The school sits squarely in the midst of the architecturally handsome market town of Wellington, once a wool town, now more of a dormitory for Taunton. Nice Georgian town houses, a branch of Waitrose and a Wetherspoon pub named in honour of the Iron Duke whose link to the town is in fact notional. He visited just once. His brother chose his territorial title for him when he got his dukedom - the great man was tied up with the Peninsular war at the time - and plumped for the name Wellington for no better reason that that he thought it sounded a bit like Wellesley. A lofty if decayed obelisk celebrating Waterloo stands just outside the town. The town itself nestles on the banks of the M5, enjoying excellent transport links, so much so that some parents to the east of Taunton find it easier to get to Wellington than its competitor schools in Taunton itself. Not to be confused with the namesake college in Berkshire, obviously, except that a surprising number do. The realisation dawns at some point when they’re looking round, by which time they have lost their hearts and signed up.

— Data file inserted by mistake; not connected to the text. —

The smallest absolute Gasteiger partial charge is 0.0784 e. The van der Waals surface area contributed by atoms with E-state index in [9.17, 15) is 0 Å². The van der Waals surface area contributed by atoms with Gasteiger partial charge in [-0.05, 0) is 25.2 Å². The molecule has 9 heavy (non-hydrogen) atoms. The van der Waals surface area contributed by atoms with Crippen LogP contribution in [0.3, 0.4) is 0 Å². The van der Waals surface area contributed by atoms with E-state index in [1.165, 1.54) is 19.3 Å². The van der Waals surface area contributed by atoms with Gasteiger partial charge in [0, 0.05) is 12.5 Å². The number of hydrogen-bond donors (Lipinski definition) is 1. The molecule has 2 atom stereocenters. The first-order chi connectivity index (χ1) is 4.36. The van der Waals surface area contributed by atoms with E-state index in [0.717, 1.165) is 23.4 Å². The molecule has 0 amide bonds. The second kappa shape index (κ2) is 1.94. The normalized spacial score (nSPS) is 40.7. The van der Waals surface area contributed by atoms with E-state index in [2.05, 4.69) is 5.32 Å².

The social climate of the school is influenced by the level at which it sets its fees - some 20 per cent or so lower for day students than local competitors (the difference for boarders is less than 10 per cent). This broadens its social base, opening it up to local families who would otherwise be unable to afford an independent education. It also opens it to sneery jibes, eg ‘the state school you have to pay fees for’, precisely the sort of remark that makes it attractive to affluent folk who don’t want their children to be infected by hauteur. We spoke to a number of such parents who had chosen Wellington rather than the sort of school they had been to themselves, who spoke of their pride in the down-to-earth, unpretentious nature of a school whose students go out into the world with an ability to relate to people of all sorts with absolutely no sense of entitlement. We spoke to a working mum for whom finding the fees is a heroic struggle. She told us, ‘I never feel intimidated when I go up there’, and rejoices that when her daughter leaves ‘she will be sure of herself, not full of herself’. One parent talked of a ‘school happy to be itself’ and there’s no doubting its strong sense of identity; we’ve rarely encountered such ardent loyalty from both students and parents.